Unintentional accidents are the fourth-leading cause of death in the United States, according to the Centers for Disease Control and Prevention (CDC). Over 200,000 people lose their lives to unintentional injury accidents every year. Unintentional falls and motor vehicle accidents are the leading causes of these tragedies.
If you lost a loved one to an unintentional or wrongful death, you do not have to face this hardship alone. You and your family may deserve justice and compensation for your loss.
Even if you aren’t sure if your loved one’s passing constitutes a wrongful death under Georgia law, a law firm can tell you if you have a valid case. Don’t dismiss your family’s chances of pursuing a case without getting a case review from a law firm.
The insurance company representatives of the negligent person or company who caused your loved one’s death may contact you and offer a quick, low-dollar settlement.
They may offer a settlement amount far less than the wrongful death claim’s total value.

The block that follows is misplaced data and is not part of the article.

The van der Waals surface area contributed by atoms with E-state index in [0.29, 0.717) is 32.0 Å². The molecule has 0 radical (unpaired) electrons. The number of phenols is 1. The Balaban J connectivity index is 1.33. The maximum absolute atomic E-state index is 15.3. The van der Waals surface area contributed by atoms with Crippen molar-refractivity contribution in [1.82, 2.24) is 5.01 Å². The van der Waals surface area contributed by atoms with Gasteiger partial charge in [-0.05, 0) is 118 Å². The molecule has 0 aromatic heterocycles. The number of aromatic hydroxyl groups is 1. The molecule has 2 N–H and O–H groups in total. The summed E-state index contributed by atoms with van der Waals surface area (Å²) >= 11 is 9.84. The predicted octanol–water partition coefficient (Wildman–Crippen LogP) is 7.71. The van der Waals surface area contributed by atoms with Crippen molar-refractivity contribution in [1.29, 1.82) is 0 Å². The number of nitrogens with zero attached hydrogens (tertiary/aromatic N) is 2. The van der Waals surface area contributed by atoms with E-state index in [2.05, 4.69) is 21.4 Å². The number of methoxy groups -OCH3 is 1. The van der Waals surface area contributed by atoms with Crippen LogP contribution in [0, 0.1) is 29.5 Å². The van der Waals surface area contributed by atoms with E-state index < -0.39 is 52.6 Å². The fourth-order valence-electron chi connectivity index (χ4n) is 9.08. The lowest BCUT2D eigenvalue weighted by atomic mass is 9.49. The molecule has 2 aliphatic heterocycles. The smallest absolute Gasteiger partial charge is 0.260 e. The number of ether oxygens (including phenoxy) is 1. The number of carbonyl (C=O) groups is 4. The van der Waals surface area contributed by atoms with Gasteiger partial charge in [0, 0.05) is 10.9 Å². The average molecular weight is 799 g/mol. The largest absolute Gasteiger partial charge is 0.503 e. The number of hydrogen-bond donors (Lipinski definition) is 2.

In some situations, the other party may even deny your case altogether. They may claim that they were not liable for your loved one’s passing. They could also attempt to stall your claim’s fulfillment, among other unfair tactics.
Before you sign anything or agree to a settlement offer, consider contacting a wrongful death lawyer’s team. They can handle the conversations with insurance companies for you. A lawyer can also protect your rights and ensure that your case progresses appropriately.
Bringing a wrongful death case takes an overwhelming amount of time and effort that most grieving families cannot handle. You may want to seek help from a wrongful death lawyer. An attorney can provide guidance and clarity during a time of grief. They can also take on all the legal burdens of your case for you to focus on what matters most in your life at this time.
A lawyer can:
Reputable wrongful death lawyers work on contingency, meaning you pay no initial fees to start a case. This fee structure can allow you to get the legal assistance you need without worrying about added legal costs.
For many families, they can offer attainable and affordable legal help for your wrongful death case.